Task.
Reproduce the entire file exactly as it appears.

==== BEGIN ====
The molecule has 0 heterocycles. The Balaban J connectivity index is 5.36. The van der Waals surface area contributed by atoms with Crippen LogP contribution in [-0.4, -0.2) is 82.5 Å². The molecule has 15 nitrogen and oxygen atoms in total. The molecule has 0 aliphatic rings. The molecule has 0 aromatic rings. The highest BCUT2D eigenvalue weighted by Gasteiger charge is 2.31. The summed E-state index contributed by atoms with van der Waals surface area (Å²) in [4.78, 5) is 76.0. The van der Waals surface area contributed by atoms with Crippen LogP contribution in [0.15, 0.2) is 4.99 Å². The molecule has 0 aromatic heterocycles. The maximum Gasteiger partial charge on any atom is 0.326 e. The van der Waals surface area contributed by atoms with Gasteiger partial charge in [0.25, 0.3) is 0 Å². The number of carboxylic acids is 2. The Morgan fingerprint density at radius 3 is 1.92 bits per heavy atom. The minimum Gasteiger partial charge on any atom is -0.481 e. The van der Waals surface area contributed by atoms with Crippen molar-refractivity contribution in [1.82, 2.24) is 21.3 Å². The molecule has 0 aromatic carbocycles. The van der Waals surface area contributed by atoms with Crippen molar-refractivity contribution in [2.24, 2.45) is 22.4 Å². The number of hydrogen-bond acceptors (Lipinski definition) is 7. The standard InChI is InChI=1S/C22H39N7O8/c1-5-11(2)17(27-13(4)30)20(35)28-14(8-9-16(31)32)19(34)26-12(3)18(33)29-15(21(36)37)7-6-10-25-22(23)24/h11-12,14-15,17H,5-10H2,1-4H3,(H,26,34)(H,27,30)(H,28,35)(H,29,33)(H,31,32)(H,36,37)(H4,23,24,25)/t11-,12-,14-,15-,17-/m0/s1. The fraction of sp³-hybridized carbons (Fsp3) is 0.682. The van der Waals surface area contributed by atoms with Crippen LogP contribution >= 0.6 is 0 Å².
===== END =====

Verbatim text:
The molecule has 0 heterocycles. The Balaban J connectivity index is 5.36. The van der Waals surface area contributed by atoms with Crippen LogP contribution in [-0.4, -0.2) is 82.5 Å². The molecule has 15 nitrogen and oxygen atoms in total. The molecule has 0 aliphatic rings. The molecule has 0 aromatic rings. The highest BCUT2D eigenvalue weighted by Gasteiger charge is 2.31. The summed E-state index contributed by atoms with van der Waals surface area (Å²) in [4.78, 5) is 76.0. The van der Waals surface area contributed by atoms with Crippen LogP contribution in [0.15, 0.2) is 4.99 Å². The molecule has 0 aromatic heterocycles. The maximum Gasteiger partial charge on any atom is 0.326 e. The van der Waals surface area contributed by atoms with Gasteiger partial charge in [0.25, 0.3) is 0 Å². The number of carboxylic acids is 2. The Morgan fingerprint density at radius 3 is 1.92 bits per heavy atom. The minimum Gasteiger partial charge on any atom is -0.481 e. The van der Waals surface area contributed by atoms with Crippen molar-refractivity contribution in [1.82, 2.24) is 21.3 Å². The molecule has 0 aromatic carbocycles. The van der Waals surface area contributed by atoms with Crippen molar-refractivity contribution in [2.24, 2.45) is 22.4 Å². The number of hydrogen-bond acceptors (Lipinski definition) is 7. The standard InChI is InChI=1S/C22H39N7O8/c1-5-11(2)17(27-13(4)30)20(35)28-14(8-9-16(31)32)19(34)26-12(3)18(33)29-15(21(36)37)7-6-10-25-22(23)24/h11-12,14-15,17H,5-10H2,1-4H3,(H,26,34)(H,27,30)(H,28,35)(H,29,33)(H,31,32)(H,36,37)(H4,23,24,25)/t11-,12-,14-,15-,17-/m0/s1. The fraction of sp³-hybridized carbons (Fsp3) is 0.682. The van der Waals surface area contributed by atoms with Crippen LogP contribution >= 0.6 is 0 Å².